Shellbark Hickory (Carya laciniosa), in the Juglandaceae or walnut family, is also called shagbark hickory, bigleaf shagbark hickory, king nut, big, bottom, thick, or western shellbark, attesting to some of its characteristics. It is a slow-growing, long-lived tree, hard to transplant because of its long taproot, and subject to insect damage. Shellbark hickories can grow up to 100 feet tall and are found across the inland eastern United States. The nuts, largest of all hickory nuts, are sweet and edible. Wildlife and people harvest most of them; those remaining produce seedling trees readily. The wood is hard, heavy, strong, and very flexible, making it a favored wood for tool handles.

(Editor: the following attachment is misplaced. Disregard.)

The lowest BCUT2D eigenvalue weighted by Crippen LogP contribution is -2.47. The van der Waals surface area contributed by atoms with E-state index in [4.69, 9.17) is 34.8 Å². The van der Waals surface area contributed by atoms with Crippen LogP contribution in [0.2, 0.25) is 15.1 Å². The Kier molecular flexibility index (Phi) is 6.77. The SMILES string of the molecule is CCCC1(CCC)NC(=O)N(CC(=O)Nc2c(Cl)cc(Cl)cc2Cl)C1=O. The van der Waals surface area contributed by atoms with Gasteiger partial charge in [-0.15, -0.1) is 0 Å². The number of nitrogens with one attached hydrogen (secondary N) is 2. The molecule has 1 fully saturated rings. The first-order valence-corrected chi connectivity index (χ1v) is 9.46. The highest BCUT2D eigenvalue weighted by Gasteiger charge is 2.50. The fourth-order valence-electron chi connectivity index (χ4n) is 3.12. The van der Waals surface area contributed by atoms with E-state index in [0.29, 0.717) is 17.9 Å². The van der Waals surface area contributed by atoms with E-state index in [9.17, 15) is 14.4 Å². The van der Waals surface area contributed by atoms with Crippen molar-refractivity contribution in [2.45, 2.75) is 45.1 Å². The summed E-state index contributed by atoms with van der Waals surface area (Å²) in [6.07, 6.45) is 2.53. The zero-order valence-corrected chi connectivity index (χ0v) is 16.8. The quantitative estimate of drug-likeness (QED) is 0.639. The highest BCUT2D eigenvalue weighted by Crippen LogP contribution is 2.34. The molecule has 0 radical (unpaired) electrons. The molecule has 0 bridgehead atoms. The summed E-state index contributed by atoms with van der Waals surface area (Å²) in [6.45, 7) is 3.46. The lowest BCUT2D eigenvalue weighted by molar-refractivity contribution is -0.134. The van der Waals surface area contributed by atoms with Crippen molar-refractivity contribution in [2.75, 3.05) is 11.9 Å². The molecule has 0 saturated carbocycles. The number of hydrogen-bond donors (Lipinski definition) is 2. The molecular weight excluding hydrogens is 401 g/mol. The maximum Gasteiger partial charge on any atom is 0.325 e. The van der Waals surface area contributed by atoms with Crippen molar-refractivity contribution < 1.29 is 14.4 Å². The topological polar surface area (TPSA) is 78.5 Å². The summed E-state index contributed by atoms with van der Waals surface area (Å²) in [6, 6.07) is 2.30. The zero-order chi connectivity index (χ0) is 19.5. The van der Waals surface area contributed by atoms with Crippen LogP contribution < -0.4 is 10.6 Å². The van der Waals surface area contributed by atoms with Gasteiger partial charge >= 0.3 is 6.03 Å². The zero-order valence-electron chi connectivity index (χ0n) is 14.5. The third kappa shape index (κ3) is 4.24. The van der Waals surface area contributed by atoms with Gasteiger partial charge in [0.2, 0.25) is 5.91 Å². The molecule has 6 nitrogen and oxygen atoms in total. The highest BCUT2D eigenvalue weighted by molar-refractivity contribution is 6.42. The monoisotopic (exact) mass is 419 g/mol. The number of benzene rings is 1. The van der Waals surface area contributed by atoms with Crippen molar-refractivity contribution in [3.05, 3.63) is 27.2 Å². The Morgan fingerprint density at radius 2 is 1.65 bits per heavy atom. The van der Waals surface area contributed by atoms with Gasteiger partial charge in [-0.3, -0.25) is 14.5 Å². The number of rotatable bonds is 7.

If Trees Could Sing…
Click here to see Deanie Richardson talk about one of her favorite trees. Video courtesy of The Nature Conservancy and Deanie Richardson.
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